Metropolitan Homesick Blues

Southampton Stories & Other Stuff


with 3 comments

When I was a kid, my last name was the reason why I always found myself involved in schoolyard fights.

I was constantly called, ‘nanny goat, granny nanni, nanny no no, ninny’ or whatever variation of  NANNI they felt was funny enough to their buddies laughing and chanting the insult in unison. At first I laughed along with them, but after a while, my temper got the best of me. It was tough being Italian in Toronto in the forties.

The end result of my frustration varied between broken glasses, scrapes, bruises, torn t-shirts and the occasional bloodied nose. At recess the schoolyard monitor shadowed me because my frequent outbursts had branded me a troublemaker. There wasn’t much else I could do but fight to show the pack that I was no push over. They had to know that messing with my name had consequences. Eventually it worked. Eventually my surname became by badge, my tag, my nickname, and my reputation that I was a kid of honour. After a couple of months, when I came out for recess or after school they would shout, “hey NANNI, we’re playing Red Rover…you’re on our side.”

Retribution! Besides, it was a lot better than, “hey Wop!”

The NANNI name is a derivative of GIOVANNI. At some point it was shortened to VANNI and somehow became NANNI. There is also a stream of thought that says it might be a derivative of BONANNO – which became NANNO – which became NANNI. Take your pick. Whatever its origin – NANNI is my family’s surname…pronounced NANN – E.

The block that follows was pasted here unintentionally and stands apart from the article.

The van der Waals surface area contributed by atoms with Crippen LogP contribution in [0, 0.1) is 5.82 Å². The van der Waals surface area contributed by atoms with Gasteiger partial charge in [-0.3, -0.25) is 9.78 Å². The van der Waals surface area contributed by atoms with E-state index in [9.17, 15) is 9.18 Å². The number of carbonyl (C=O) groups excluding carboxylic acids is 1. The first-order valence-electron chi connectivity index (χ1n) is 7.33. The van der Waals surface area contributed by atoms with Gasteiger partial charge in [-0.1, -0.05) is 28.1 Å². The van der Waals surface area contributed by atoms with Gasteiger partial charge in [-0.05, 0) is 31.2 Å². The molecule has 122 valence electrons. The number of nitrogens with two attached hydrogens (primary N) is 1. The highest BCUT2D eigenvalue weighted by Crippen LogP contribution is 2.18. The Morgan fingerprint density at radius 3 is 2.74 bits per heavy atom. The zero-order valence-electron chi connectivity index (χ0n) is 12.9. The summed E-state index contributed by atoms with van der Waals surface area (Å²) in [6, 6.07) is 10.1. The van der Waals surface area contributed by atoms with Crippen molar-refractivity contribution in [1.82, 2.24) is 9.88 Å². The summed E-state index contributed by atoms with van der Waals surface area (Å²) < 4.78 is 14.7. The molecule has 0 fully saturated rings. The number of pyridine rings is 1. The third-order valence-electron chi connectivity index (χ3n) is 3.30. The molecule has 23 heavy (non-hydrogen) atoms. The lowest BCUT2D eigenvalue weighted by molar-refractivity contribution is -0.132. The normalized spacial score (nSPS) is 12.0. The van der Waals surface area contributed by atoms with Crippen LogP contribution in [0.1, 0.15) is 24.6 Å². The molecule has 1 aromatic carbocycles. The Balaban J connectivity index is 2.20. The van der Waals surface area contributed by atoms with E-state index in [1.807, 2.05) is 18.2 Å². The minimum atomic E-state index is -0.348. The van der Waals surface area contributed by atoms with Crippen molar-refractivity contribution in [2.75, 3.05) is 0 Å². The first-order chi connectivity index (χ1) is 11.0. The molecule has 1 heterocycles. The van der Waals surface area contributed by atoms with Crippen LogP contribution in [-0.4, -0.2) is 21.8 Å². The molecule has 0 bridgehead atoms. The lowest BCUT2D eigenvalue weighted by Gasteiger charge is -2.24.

The NANNI men came to Canada pre World War Two. A good number of them settled in Sault Ste. Marie, Ontario. Our surname faced a major challenge when the NANNI men began working at Algoma Steel and the pulp and paper mill. The English foremen and bosses addressed everyone by their last name. And for some reason began emphasizing the last letter or our name making it NAN – EYE. This annoyed my family to the point where they changed the I to E to coincide with the pronunciation they were hearing every day.

Which brings me to the photo below.

Notice anything? It appears the change in spelling has stuck with some. Or the newspaper people are making the same mistake as those foremen at the steel plant. I asked my cousin who is building the family tree if he knew why this happened. He had no idea.

Even today, especially in the Soo, there are two spellings to our last name. Even in my own family. I still adhere to the original N-A-N-N-I.

My brother goes by N-A-N-N-E.

Written by metropolitanhomesickblues

August 14, 2012 at 5:10 PM

3 Responses

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  1. Nice post and a nice look back into the family history. My better half is a genealogist. She did some digging into our past. My family had thought that the Bofins were descendants of French invaders who came to the west of Ireland in 1798. However, the records went way back before that and I can boast not French aristocracy but mud hut living Letrim Irish.

    Conor Bofin

    August 14, 2012 at 5:25 PM

    • Yeah. I know how you feel. The Nanni folks are all farmers. The ones that were better off had olive groves. Thanks for reading.


      August 14, 2012 at 5:31 PM

  2. Ed, loved your blog on your family name(s). It made me smile at the end of it. I’m sure you know why.

    Keep on blogging. I love reading them.

    Annette Francisco


    September 14, 2012 at 7:51 PM

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